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Interpreting big data: improving profitability & customer retention

News
25th August 2014

Helen Murray, Chief Customer Solutions Officer for leading customer engagement provider, Webhelp UK, argues analysing Big Data needn’t be as complex or costly as it might appear…

Big Data can be perplexing to the un-initiated, often leaving businesses unsure of where to start. But processing large volumes of data is not a new idea. What’s more, it doesn’t necessarily require huge investment in analytical tools and the latest software.

The core principles of interpreting Big Data are much the same as the data science that’s been taught in our universities for more than 40 years. In a commercial context, simply spotting changes in customer behaviour and deploying a consistent set of actions to pre-empt their needs is often all that’s needed.

One of the first applications of simple data analysis is to understand where value comes from in a business’ client base; which customers make them money, and which ones cost them money. Creating a separate ‘playpen’ database where data can be experimented with, in safety and away from the operational database is a relatively easy first step. High level product and service decisions can be then taken from this insight playpen.

Here businesses can analyse customer demographics, understand how they use products or services, how long they’ve had them, and how much they demand in terms of interaction time and ultimately how much this costs. With new tools available to analyse speech and text, it is now far easier to add contact data into the mix, and uncover the true customer experience, problems and needs.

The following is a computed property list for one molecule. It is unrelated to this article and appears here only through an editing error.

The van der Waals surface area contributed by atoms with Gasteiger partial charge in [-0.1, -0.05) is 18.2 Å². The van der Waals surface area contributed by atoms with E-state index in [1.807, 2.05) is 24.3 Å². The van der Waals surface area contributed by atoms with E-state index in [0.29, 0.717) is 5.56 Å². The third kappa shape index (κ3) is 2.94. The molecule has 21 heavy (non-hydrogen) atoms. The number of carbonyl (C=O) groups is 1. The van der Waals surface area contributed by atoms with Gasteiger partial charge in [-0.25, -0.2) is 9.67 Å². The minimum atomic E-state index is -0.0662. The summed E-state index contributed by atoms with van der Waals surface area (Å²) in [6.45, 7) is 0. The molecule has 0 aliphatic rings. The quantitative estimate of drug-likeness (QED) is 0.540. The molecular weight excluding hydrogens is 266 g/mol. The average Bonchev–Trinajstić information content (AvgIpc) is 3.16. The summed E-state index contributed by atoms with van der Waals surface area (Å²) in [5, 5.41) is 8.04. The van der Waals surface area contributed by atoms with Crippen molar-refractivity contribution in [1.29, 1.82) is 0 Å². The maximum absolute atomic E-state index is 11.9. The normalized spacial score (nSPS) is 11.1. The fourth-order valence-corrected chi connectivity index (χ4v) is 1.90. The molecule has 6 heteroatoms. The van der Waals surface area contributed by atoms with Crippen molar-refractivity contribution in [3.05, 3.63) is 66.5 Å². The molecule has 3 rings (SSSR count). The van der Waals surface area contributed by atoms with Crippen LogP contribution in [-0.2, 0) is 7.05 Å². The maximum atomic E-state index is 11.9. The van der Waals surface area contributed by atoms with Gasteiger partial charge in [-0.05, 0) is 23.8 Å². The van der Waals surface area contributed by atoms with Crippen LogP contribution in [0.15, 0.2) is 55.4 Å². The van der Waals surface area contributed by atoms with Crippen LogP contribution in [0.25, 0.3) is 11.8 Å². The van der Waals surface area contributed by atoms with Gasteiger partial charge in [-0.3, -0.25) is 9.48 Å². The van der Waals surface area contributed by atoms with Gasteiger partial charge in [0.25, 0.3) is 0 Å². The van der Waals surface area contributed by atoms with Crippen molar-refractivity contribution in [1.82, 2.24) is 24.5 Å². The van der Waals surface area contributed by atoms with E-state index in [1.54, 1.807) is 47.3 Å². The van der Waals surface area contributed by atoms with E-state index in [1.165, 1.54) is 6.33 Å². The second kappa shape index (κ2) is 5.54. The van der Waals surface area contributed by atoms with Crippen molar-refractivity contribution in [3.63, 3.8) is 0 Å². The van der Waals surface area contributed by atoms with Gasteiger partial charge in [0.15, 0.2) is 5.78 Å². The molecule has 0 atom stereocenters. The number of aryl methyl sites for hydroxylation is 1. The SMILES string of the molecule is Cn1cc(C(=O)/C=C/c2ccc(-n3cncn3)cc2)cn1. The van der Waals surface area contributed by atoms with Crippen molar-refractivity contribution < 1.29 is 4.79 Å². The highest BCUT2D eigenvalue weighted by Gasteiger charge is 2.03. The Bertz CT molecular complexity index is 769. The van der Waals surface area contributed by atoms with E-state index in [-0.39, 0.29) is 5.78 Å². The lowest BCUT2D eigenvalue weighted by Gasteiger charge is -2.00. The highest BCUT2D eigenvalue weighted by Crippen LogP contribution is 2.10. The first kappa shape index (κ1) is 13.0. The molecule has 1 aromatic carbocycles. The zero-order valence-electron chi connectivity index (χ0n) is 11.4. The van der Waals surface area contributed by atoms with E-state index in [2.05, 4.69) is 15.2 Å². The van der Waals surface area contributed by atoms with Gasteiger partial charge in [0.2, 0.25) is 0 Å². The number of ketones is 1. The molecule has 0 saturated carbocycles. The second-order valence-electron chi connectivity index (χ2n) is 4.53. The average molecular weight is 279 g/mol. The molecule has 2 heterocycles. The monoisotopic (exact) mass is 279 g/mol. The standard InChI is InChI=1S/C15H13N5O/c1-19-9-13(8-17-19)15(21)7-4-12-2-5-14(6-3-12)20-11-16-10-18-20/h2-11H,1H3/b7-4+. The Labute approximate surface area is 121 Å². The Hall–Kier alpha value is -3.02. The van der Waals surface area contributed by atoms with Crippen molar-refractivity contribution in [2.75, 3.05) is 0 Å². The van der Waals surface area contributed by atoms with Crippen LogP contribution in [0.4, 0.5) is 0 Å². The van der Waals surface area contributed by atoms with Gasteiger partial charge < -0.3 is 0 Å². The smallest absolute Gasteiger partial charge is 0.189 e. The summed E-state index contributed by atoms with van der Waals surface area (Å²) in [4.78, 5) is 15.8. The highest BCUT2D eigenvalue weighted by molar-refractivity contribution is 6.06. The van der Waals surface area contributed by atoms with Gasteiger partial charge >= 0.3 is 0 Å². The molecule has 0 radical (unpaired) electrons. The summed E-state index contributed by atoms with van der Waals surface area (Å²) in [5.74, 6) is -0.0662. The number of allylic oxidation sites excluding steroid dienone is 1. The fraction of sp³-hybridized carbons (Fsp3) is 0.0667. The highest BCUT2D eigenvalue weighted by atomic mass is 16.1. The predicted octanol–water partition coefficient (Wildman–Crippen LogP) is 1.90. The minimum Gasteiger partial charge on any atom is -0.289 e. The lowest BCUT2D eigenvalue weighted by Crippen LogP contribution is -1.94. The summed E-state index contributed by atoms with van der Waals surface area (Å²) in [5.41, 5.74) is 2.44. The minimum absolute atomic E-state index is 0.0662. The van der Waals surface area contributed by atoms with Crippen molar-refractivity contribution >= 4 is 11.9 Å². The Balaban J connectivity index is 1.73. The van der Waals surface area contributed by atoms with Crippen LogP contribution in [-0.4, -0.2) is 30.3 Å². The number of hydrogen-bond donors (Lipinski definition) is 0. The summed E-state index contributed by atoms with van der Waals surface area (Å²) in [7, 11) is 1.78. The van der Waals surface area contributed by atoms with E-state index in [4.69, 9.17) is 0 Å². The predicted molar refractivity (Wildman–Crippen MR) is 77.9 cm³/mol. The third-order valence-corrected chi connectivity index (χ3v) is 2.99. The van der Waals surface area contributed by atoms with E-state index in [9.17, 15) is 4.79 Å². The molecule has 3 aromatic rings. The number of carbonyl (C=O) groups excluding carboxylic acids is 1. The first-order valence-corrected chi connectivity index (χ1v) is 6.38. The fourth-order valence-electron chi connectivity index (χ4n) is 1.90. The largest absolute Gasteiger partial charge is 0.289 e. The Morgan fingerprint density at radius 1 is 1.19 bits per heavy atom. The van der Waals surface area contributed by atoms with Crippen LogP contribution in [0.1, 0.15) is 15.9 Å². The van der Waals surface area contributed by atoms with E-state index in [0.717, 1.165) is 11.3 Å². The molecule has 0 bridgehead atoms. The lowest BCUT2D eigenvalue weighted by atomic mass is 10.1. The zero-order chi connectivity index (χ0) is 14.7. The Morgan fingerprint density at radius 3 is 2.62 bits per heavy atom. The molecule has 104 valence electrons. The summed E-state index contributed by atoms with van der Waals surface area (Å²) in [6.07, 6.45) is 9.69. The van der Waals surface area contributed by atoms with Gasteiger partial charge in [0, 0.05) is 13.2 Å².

The main challenge is often in collating the data into one reliable resource, which can take a considerable amount of time and resources. And with customers now using a multitude of channels from social media to mobile to interact with companies, this challenge is significantly increased.

Sophisticated analytic tools can be valuable in rationalising these different data sources, but they are not without their costs. For smaller businesses without the necessary budget to invest in their Big Data strategies to this level, the main focus must be on ensuring that the data they capture is targeted against their key business issues (identified from the playpen), and regularly updated each time they have a new interaction with a customer.

Once data has been gathered, there are a number of relatively simple ways to start making analytics actionable. Identifying changing customer circumstances and preferences is a good place to start. If they begin to reduce their spending, it’s likely they are facing economic pressure to reduce their outgoings – so why not offer to move them to a less expensive product or service?

Acting on these changes can also be relatively straightforward with the application of simple maths. If, based on previous interactions, a business predicts customer A, for example, has a 10% propensity to react positively to an offer valued at £40 (£40 x 0.1 = £4) and a 5% propensity to react positively to an offer at £100 (£100 x 0.05 = £5), the second offer has a higher expected value for the business and the customer.

Investing in a decision making engine to streamline this process can prove valuable when the number of actions or offers for a customer exceeds 20 to 30, but for smaller numbers the same effect can be achieved by effectively managing data, and putting in place basic structures to score each customer action and analyse it on a regular basis.

There’s a lot of hype around Big Data, but it shouldn’t put off any business looking to improve the profitability and efficiency of its interactions with customers. As we explained in our recent whitepaper, Big Data: Now it’s personal by putting in place some simple measures to improve its collection and analysis, it can yield impressive results in improving profitability and customer retention for companies, whether they have millions to invest in software and CRM resources, or not.

Get in touch with Helen on LinkedIn with your comments or questions.


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